(WFRV) – Loud noises are a usual occurrence around July 4, but could it be negatively impacting your pet? See if your pet is stressed and check out these helpful tips you can do to ease your pet’s mind during the holiday season.

According to Zoetis Inc., a producer of medicine and vaccinations for pets, loud sounds and noises like the bang of a firework can trigger anxiety and fear in animals. This can cause them to run away and hide. But what some owners may not know is their pet may be experiencing noise aversion.

What is noise aversion?

According to a peer-revied academic journal, noise aversion is similar to when humans experience panic attacks.

The Mayo Clinic described a panic attack as a sudden and intense fear that “triggers severe physical reactions when there is no real danger or apparent cause.” In this case, the cause is the loud noises of fireworks.

The clinic goes on to explain that when an attack happens, it can sometimes feel like you are losing control, having a heart attack, or even dying.

Two out of three dogs show signs of fear and anxiety when it comes to noise, reported the American Animal Hospital Association. It said this causes unneeded suffering and distress.

Out of these dogs, a study showed 81 percent reacted out of fear to the sound of fireworks.

Alarms, vacuums, and other loud noises can even trigger noise aversion.

Noise aversion warning signs

Henry’s Caring Heart Foundation (HCH), a nonprofit that helps provide pet financial aid grants to owners who are ‘financially strapped’ in IL, IN, and WI, explained your pet may have noise aversion if it is:

  • Panting excessively
  • Whimpering or keening (a long, high-pitched sound)
  • Showing signs of separation anxiety
  • Hiding
  • Shaking or trembling
  • Being destructive

How you can help your pet

The foundation has given the following tips to help your pet have a better time handling fireworks or loud noises during the 4th of July season.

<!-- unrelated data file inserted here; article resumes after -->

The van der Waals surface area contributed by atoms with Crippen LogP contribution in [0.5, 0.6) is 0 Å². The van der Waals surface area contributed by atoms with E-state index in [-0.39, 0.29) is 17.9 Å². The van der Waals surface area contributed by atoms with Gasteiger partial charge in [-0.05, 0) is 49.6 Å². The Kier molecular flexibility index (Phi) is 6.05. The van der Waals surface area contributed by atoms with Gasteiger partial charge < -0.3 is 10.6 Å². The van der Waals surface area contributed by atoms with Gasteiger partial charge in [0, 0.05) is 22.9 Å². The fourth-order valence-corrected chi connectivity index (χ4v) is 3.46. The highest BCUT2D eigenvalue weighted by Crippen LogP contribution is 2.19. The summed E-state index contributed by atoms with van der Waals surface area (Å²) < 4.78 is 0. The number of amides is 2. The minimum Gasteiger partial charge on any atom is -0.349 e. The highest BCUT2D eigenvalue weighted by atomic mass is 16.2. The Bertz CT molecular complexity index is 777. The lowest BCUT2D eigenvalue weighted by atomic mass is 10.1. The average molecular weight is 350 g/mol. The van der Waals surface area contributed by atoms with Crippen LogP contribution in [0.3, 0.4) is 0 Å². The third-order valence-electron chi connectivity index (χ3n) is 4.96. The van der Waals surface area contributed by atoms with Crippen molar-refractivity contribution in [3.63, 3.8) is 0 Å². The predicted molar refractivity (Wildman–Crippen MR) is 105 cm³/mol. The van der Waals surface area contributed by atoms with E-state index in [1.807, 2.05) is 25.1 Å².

• Utilize white noise. The Sleep Foundation described white noise as “containing all frequencies across the spectrum of audible sound in equal measure.” If white noise doesn’t help, HCH said pink noise or brown noise may work.
  • Set up a safe place. Choose an insulated room and use soft bedding/favorite toys to create a relaxing space.
  • Be calm and collected during the fireworks. HCH reported if you have a relaxed attitude and are petting and cuddling your pet, it could give them a sense of security.
  • Weighted or Compression Vests. The compression and deep pressure of a weighted vest/blanket can release positive stress-reducing hormones like dopamine, explained HCH.
  • Distract them. Give your pet a new toy to give them a positive association for that day.
  • Boarding or pet-sitting. If the area you live in has a reputation for excessive fireworks, consider finding alternative accommodations for the time being.
  • Consider Medication. If you are worried about their health or safety, talk to your vet about prescribing mild sedation.

The biggest tip any article can give you is to just pay attention to your animal during the holiday season. If they are not behaving like normal, it’s time to troubleshoot.